The object of choosing a programming language is to allow you to generate a hex file which is used to program the microcontroller.
There are three main choices for the language you choose based on what is
currently popular (and therefore what tools are available).
The obvious choice is assembler - but you can spend a great deal of time working out exactly how to get the job done.
The other three choices are Pascal, BASIC or C and it really comes down to your preference but even though C is more difficult I would recomend using C for the following reasons:
1. It is an industry standard.
2. You can do anything in C - BASIC as some point will limit what you do.
3. C is structured and therefore easier to maintain and use.
4. There are many C examples and code freely avaliable.
The following is a more in depth discussion
of the features of each language.
Assembler is the most obvious language that you'll consider using
as you probably won't need to buy any other tools to use it. More
than likely the manufacturer will provide an assembler for the
chip and you won't need any books as all the instructions are in
the datasheet and you just start coding.
This route to programming is very easy but you may be setting
yourself up for problems later on as:
There is no doubt that assembler gives the fastest and most optimized code
(your brain is better at optimization than any compiler!) but assembler is
difficult – typically you'll spend ten times as long writing assembler as you
would writing in a high level language.
This is the trade off; to write the fastest most optimized code or to get
the task solved more quickly.
Another problem with assembler is that to do even the most trivial task you have to think about every aspect of the code and all implications on registers and register flags.
Even making a microcontroller perform the most trivial task is difficult e.g. for making a loop in assembler you need to think about which register to use and which instructions all the while thinking about how those registers should not interact with the loop register/other registers etc.
Another difficulty is when you change from one microcontroller to another
(even in the same device family) the assembler instructions may be changed e.g.
more instructions to improve microcontroller performance. So you will have to
learn an entirely different instruction set when moving either to a new target
microcontroller or moving to a different device within the same family i.e.
code re-use is not possible unless you stay with one microcontroller (or
devices with a similar internal architecture).
Retargeting code to another microcontroller is easier since the HLL will
know the details of the new target i.e. instruction set, fuses etc. All you
need to worry about is the specific differences between the different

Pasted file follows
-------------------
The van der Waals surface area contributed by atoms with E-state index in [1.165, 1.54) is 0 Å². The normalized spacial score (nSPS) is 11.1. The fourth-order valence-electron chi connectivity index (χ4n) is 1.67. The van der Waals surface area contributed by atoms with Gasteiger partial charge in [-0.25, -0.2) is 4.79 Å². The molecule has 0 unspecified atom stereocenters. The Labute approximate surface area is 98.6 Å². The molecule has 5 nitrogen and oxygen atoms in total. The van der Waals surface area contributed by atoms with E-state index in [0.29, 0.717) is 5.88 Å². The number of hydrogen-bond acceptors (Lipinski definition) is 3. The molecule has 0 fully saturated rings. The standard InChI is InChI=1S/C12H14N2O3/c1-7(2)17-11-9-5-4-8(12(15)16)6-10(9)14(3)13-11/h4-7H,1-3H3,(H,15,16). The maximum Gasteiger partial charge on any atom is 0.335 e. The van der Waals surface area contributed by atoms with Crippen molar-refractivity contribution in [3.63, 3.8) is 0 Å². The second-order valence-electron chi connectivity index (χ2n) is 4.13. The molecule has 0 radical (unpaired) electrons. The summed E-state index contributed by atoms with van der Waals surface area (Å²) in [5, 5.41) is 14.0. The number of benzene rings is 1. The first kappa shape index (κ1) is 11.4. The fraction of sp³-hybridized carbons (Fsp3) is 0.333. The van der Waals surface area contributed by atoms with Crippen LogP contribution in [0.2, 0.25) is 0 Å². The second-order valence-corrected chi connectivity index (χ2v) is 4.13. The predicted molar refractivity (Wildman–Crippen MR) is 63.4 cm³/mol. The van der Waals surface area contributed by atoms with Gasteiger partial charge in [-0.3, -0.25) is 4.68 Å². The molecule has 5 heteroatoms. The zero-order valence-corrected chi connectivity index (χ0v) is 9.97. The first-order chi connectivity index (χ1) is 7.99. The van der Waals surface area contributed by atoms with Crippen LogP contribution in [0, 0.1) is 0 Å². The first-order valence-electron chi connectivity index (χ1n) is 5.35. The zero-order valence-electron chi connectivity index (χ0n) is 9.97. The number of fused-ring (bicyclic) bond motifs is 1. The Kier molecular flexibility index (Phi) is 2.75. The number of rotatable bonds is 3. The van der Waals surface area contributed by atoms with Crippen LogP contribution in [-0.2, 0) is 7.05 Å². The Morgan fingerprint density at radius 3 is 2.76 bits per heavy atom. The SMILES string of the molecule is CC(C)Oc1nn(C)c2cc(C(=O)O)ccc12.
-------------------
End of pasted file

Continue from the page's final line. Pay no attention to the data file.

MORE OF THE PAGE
microcontrollers (in the same family this will be setting up the internal
The important point is that the HLL takes care of the assembler code needed to do the job.
The most useful aspect of a high level language (HLL) is that the language
is written in a form you can easily understand – there are no cryptic
assembler commands that you have to remember and most commands are made up of
several machine code instructions – saving you coding effort (often there are
built in libraries of code e.g. LCD driver, Serial port driver, I2C driver
So the HLL makes it easy to write code as it generates the correct assembler for the target microcontroller.
You can also make use of white space (areas of no code) to separate out the
various operations within the program – typically assembler code is just one
great big list that is really very difficult to read – I know there are
comments but you need to comment almost every line so that someone else can
understand the code.
One of the best features of a HLL is that you can split tasks into separate
functions that you can concentrate on them individually (as the HLL takes care
of local variables etc.). For assembler even when using a call instruction you
have to take care of preserving the register state – in the HLL it's all done
Once you learn the HLL you will
find it easy to read code written by other people and you will be able to
re-use code that you have already written whereas with assembler you will
constantly need to analyze the code to see if it fits in with your new
The only decision then is which high level language? There are really three contenders BASIC, C and Pascal – these are the most popular languages and for popular microcontrollers there will be an HLL compiler for each one. I'll just list the advantages and disadvantages of each
Note: Because the language is not standardized it will be difficult to move code to a new processor target type.
Claim Your: Useful
"Arduino Software Guide"
Use an Hitachi HD44780 as a simple display for any project.
How to make a Pulse Rate Sensor using a simple single opamp circuit with an Arduino and a few other components.
74HC595 : How to add nearly unlimited outputs to any microcontoller.